The Digital Health Communications Revolution - Solo / Dual / Panel
Monday, March 16
3:15 p.m. to 4 p.m.
JW Marriott, MedTech Stage
110 E 2nd Street
Interactive, gold or platinum badge required

Jay Bernhardt, director of the Center for Health Communication in the Moody College, will discuss the rise of the digital health industry. Digital health is transforming the creation and application of health information and data. Technological innovations make personalized, real-time health information far more accessible to patients, providers, populations and policy makers.

This panel explores the digital health communication revolution from the perspective of university research, government practice, and corporate innovation.

How Framing Affects Privacy Decisions - Solo / Dual / Panel
Monday, March 16
5 p.m. to 6 p.m.
JW Marriott, Salon 4
110 E 2nd Street
Interactive, gold or platinum badge required

Matthew McGlone, associate professor in the Department of Communication Studies, will discuss how individuals and companies reach conclusions about privacy and information security policy. The decisions people make about privacy are influenced by “framing”— that is, the way they conceive the options they have to choose from, the outcomes associated with these options, and the contingencies between options and outcomes. Research in behavioral economics, communication, and psychology has identified several factors that affect framing, leading people to frame the same putative decision in dramatically different ways.

In this presentation, McGlone will describe five of these framing factors: linguistic agency, nominalization, anchoring, loss aversion, and the endowment effect. He will use non-technical language to review each factor and its effects on judgment and privacy decisions. He will also address practical suggestions for incorporating these factors into strategic communications about privacy and information security decisions.

Look Away: Managing Online Persona Expectations - Solo / Dual / Panel
Tuesday, March 17
11 a.m. to noon
JW Marriott, Salon 4
110 E 2nd Street
Interactive, gold or platinum badge required

Brenda Berkelaar, assistant professor in the Department of Communication Studies, will discuss how we present ourselves online and what it means to enhance or destroy our reputation. We know that the Internet allows us to stay connected with family and friends, find romance, share expertise and skills, advocate for social issues, and advance our careers. It is a space that allows us to grow up and try on new identities. For most of us, what we do online affects many (and perhaps all) aspects of our lives.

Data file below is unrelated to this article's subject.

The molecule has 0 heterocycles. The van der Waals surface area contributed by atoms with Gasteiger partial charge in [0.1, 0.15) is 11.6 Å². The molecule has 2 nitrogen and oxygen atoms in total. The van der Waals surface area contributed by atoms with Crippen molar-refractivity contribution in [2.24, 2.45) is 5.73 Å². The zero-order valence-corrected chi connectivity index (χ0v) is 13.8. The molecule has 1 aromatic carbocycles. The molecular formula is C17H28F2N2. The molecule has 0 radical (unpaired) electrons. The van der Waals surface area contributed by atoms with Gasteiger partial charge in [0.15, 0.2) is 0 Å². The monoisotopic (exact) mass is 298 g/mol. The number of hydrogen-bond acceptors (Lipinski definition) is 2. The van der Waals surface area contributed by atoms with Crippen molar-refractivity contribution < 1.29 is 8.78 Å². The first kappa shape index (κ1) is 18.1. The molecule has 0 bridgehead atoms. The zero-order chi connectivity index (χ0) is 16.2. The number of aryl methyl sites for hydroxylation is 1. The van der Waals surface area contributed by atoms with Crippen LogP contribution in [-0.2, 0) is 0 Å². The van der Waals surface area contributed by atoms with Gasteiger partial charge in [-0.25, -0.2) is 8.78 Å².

So what happens if most of us, or even enough of us, focus our digital energies on maintaining our ideal work persona online? What if we take the common career advice to manage each piece of online information as if future employers might see it? Would we lose more than we gain?

This lively, research-supported session will explore companies’ aggressive cybervetting practices, the changing notions of what it means to fit in an organization, and how employees can balance transparency and privacy online. Let us find alternative ways to fulfill organizational due diligence while also respecting that people, including ourselves, have lives outside of work.

SXSW Edu Festival
Interactive Strategies to Improve Student Thinking – Workshop
Monday, March 9
3:30 p.m. to 5:30 p.m.
JW Marriott, Salon G
110 E 2nd Street
Education badge required

Robert Quigley, senior lecturer in the School of Journalism, will present on a panel about how to improve student learning and cognitive skills. Mobile apps, political cartoons and logic puzzles all can play a role in teaching students to think critically and creatively. Three of UT Austin’s most innovative faculty members will engage the audience in student-centered activities across a range of disciplines, including communication, mathematics and education. Participants will sample three classroom activities, after which the presenters will participate in moderated discussion and field questions from the audience.

Objectives are to practice a cross-disciplinary creative design process, a collaborative problem-solving process, and a critical analysis process with sample learning tools to support authentic engagement in various fields. The goal is to experience a variety of instructional approaches to foster critical thinking, analytical reasoning, and creative problem-solving skills.

Marc Speir
Senior Content Producer